Above: Eager fans await their opportunity to plunk down $69.99 each for a copy of Call of Duty: Black Ops – image from Wiredcontroller.com
Call of Duty is really fucked up. It teaches that America can and should torture people (including its own soldiers) and that terrorism is OK if performed by the US army. Call of Duty masks the reality of American imperialism and replaces it with a myth of American self-defense, purporting that all countries other than America are evil and hate freedom. It is the crack cocaine of American propaganda: incredibly addictive and a key player in a multi-billion dollar industry.
War In Your Living Room
by Michael Toledano
In the first 24 hours after its release, Call of Duty: Modern Warfare 2 sold 4.7 million copies and collected $310 million dollars in revenue, becoming the single biggest entertainment launch in history. Its sequel, Black Ops, sold 7 million copies the day it was launched and easily shattered the earlier record. Black Ops, an unstoppable entertainment behemoth, made $1 billion in a mere six weeks (Modern Warfare 2 also eventually topped $1 billion, but took longer to do so) and currently stands as the best selling game of all time.
Critical reviews, for both games, were overwhelmingly positive – the games offer a polished and immersive war experience with unparalleled production value. In Black Ops, the voices of an all-star cast (including Sam Worthington, Ed Harris, Gary Oldman and Ice Cube) are combined with an original score by Hans Zimmer and licensed music from the Rolling Stones. The familiar experience of a Hollywood war epic is seamlessly combined with an absorptive first person shooter – the drama, intensity, star-power, and frequent large-scale explosions of a film like Black Hawk Down are perfectly translated into videogame form. Appropriately, Black Ops was launched alongside a big-budget TV spot, complete with the sellable faces of Kobe Bryant and Jimmy Kimmel.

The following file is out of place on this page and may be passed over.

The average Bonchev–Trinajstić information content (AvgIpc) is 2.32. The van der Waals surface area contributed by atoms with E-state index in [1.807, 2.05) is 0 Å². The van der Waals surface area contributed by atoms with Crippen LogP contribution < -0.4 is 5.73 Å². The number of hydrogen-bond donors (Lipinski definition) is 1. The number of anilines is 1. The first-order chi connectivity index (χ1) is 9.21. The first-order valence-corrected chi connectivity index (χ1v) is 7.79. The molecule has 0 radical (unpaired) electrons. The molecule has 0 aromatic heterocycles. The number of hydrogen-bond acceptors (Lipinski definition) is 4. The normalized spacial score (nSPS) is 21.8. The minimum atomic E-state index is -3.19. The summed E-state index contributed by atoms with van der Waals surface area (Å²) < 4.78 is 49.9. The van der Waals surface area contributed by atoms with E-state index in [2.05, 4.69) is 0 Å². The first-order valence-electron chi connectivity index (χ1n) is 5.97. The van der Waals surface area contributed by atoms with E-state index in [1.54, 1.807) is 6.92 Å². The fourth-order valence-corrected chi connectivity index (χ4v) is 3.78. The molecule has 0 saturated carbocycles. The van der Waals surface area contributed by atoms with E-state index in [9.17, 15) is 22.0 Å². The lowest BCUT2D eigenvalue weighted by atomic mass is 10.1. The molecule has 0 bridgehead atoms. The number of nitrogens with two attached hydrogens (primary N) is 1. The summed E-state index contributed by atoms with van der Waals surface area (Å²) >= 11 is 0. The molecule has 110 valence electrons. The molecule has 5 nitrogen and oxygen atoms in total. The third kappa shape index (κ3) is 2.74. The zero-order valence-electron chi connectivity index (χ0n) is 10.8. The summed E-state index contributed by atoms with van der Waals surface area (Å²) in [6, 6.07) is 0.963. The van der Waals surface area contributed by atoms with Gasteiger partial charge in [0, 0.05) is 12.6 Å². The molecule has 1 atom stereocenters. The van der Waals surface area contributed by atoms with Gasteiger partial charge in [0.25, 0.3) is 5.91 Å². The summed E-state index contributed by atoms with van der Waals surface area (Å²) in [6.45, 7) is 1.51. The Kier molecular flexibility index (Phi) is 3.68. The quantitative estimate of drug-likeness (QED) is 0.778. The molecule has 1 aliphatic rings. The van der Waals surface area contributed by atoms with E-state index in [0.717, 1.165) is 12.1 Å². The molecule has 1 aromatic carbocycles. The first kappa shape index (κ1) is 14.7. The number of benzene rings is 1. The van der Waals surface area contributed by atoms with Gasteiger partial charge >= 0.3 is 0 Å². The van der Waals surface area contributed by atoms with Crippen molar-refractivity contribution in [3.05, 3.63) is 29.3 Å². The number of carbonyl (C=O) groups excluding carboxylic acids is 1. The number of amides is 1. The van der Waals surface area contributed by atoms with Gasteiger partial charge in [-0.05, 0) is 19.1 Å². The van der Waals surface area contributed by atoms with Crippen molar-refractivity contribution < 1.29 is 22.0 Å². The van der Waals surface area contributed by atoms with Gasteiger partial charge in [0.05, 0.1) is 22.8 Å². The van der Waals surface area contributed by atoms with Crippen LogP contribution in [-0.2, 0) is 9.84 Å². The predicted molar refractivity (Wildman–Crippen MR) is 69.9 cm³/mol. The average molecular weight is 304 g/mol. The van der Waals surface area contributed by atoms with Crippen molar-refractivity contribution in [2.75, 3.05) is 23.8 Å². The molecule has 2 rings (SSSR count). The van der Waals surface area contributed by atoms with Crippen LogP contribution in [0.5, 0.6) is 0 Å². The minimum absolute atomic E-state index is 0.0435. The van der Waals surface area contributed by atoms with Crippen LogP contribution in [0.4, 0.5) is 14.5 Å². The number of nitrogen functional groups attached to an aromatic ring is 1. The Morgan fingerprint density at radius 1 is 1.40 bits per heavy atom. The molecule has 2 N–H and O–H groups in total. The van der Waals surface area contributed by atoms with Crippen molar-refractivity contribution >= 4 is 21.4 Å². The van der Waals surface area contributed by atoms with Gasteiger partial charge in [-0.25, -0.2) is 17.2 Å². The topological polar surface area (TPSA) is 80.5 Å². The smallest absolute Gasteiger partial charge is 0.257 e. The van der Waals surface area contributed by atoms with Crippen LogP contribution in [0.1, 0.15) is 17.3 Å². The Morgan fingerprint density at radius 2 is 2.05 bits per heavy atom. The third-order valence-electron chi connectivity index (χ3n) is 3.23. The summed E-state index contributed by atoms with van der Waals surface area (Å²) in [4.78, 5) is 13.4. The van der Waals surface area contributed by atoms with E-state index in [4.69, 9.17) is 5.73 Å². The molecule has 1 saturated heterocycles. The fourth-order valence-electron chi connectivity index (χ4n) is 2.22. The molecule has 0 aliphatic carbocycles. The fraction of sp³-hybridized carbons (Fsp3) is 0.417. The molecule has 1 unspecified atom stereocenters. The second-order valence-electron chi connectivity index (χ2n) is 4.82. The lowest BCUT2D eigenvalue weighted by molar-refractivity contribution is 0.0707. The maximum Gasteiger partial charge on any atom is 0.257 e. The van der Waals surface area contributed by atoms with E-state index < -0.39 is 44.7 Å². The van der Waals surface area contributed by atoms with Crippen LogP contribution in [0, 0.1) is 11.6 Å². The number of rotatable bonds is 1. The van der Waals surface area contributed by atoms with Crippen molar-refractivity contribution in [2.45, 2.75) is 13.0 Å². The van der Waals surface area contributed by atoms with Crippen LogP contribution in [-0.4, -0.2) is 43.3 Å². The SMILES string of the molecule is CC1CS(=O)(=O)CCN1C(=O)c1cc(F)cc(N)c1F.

Together, these games push the same Neo-Conservative agenda as Kiefer Sutherland’s 24 – they promote torture, unwavering and unthinking patriotism, expansionistic foreign policy, and the belief that terrorism is a real, omnipresent, and immediate threat to all Americans (it is, of course, not). But, unlike 24, which viewers engage with passively, the Call of Duty games are interactive and experiential. They are immersive, addictive, and incredibly fun – as an ideological vessel, Modern Warfare 2 may well be the most effective tool of indoctrination to date.
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